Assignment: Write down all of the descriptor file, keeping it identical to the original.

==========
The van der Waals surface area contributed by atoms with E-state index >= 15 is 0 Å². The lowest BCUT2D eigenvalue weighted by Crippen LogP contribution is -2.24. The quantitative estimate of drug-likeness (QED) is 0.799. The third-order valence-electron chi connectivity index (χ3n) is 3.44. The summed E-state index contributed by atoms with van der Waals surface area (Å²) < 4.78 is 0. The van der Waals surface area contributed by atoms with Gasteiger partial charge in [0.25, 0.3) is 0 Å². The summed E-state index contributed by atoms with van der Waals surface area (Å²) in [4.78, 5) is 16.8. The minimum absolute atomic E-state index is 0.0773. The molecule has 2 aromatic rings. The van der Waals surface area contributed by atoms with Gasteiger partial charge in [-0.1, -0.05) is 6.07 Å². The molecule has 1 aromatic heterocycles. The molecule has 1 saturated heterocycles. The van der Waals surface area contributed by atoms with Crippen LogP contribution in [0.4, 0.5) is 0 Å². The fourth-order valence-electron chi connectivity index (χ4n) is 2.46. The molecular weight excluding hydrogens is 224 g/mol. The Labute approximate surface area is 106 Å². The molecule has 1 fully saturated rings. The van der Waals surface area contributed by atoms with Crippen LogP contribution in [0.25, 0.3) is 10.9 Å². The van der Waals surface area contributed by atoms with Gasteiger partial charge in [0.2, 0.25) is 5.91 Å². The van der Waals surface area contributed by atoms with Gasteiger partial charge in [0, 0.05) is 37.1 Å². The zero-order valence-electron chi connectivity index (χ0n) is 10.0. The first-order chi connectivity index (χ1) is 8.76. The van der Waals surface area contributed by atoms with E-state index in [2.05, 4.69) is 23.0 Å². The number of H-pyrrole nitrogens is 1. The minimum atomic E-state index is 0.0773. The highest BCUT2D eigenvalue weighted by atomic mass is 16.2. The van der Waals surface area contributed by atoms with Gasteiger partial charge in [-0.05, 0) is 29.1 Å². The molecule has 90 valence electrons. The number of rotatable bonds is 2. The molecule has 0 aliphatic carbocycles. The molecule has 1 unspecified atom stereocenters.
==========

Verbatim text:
The van der Waals surface area contributed by atoms with E-state index >= 15 is 0 Å². The lowest BCUT2D eigenvalue weighted by Crippen LogP contribution is -2.24. The quantitative estimate of drug-likeness (QED) is 0.799. The third-order valence-electron chi connectivity index (χ3n) is 3.44. The summed E-state index contributed by atoms with van der Waals surface area (Å²) < 4.78 is 0. The van der Waals surface area contributed by atoms with Gasteiger partial charge in [0.25, 0.3) is 0 Å². The summed E-state index contributed by atoms with van der Waals surface area (Å²) in [4.78, 5) is 16.8. The minimum absolute atomic E-state index is 0.0773. The molecule has 2 aromatic rings. The van der Waals surface area contributed by atoms with Gasteiger partial charge in [-0.1, -0.05) is 6.07 Å². The molecule has 1 aromatic heterocycles. The molecule has 1 saturated heterocycles. The van der Waals surface area contributed by atoms with Crippen LogP contribution in [0.4, 0.5) is 0 Å². The fourth-order valence-electron chi connectivity index (χ4n) is 2.46. The molecular weight excluding hydrogens is 224 g/mol. The Labute approximate surface area is 106 Å². The molecule has 1 fully saturated rings. The van der Waals surface area contributed by atoms with Crippen LogP contribution in [0.25, 0.3) is 10.9 Å². The van der Waals surface area contributed by atoms with Gasteiger partial charge in [0.2, 0.25) is 5.91 Å². The van der Waals surface area contributed by atoms with Gasteiger partial charge in [0, 0.05) is 37.1 Å². The zero-order valence-electron chi connectivity index (χ0n) is 10.0. The first-order chi connectivity index (χ1) is 8.76. The van der Waals surface area contributed by atoms with E-state index in [2.05, 4.69) is 23.0 Å². The number of H-pyrrole nitrogens is 1. The minimum atomic E-state index is 0.0773. The highest BCUT2D eigenvalue weighted by atomic mass is 16.2. The van der Waals surface area contributed by atoms with Gasteiger partial charge in [-0.05, 0) is 29.1 Å². The molecule has 90 valence electrons. The number of rotatable bonds is 2. The molecule has 0 aliphatic carbocycles. The molecule has 1 unspecified atom stereocenters.